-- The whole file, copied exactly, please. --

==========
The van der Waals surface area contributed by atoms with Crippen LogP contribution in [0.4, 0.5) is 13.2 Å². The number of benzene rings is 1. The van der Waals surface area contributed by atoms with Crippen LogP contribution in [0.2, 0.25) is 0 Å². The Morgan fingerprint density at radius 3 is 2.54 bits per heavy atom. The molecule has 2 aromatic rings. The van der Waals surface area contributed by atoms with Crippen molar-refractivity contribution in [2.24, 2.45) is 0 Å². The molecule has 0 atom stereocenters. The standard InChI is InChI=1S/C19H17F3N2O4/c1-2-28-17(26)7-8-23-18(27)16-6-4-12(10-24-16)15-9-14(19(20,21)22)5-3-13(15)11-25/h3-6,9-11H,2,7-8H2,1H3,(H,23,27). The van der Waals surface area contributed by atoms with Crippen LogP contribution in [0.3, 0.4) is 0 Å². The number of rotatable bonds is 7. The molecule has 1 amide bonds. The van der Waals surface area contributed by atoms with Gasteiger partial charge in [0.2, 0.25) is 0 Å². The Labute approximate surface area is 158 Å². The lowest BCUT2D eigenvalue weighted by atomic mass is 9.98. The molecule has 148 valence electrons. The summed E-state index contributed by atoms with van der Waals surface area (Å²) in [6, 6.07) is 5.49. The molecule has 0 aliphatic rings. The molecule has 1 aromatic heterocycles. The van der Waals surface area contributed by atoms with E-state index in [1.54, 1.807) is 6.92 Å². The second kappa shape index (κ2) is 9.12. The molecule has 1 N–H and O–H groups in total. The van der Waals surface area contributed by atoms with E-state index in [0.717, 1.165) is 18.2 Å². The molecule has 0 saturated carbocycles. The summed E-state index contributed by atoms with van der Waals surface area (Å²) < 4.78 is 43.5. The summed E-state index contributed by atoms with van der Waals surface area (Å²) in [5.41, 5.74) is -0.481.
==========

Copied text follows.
The van der Waals surface area contributed by atoms with Crippen LogP contribution in [0.4, 0.5) is 13.2 Å². The number of benzene rings is 1. The van der Waals surface area contributed by atoms with Crippen LogP contribution in [0.2, 0.25) is 0 Å². The Morgan fingerprint density at radius 3 is 2.54 bits per heavy atom. The molecule has 2 aromatic rings. The van der Waals surface area contributed by atoms with Crippen molar-refractivity contribution in [2.24, 2.45) is 0 Å². The molecule has 0 atom stereocenters. The standard InChI is InChI=1S/C19H17F3N2O4/c1-2-28-17(26)7-8-23-18(27)16-6-4-12(10-24-16)15-9-14(19(20,21)22)5-3-13(15)11-25/h3-6,9-11H,2,7-8H2,1H3,(H,23,27). The van der Waals surface area contributed by atoms with Crippen LogP contribution in [0.3, 0.4) is 0 Å². The number of rotatable bonds is 7. The molecule has 1 amide bonds. The van der Waals surface area contributed by atoms with Gasteiger partial charge in [0.2, 0.25) is 0 Å². The Labute approximate surface area is 158 Å². The lowest BCUT2D eigenvalue weighted by atomic mass is 9.98. The molecule has 148 valence electrons. The summed E-state index contributed by atoms with van der Waals surface area (Å²) in [6, 6.07) is 5.49. The molecule has 0 aliphatic rings. The molecule has 1 aromatic heterocycles. The van der Waals surface area contributed by atoms with E-state index in [1.54, 1.807) is 6.92 Å². The second kappa shape index (κ2) is 9.12. The molecule has 1 N–H and O–H groups in total. The van der Waals surface area contributed by atoms with E-state index in [0.717, 1.165) is 18.2 Å². The molecule has 0 saturated carbocycles. The summed E-state index contributed by atoms with van der Waals surface area (Å²) < 4.78 is 43.5. The summed E-state index contributed by atoms with van der Waals surface area (Å²) in [5.41, 5.74) is -0.481.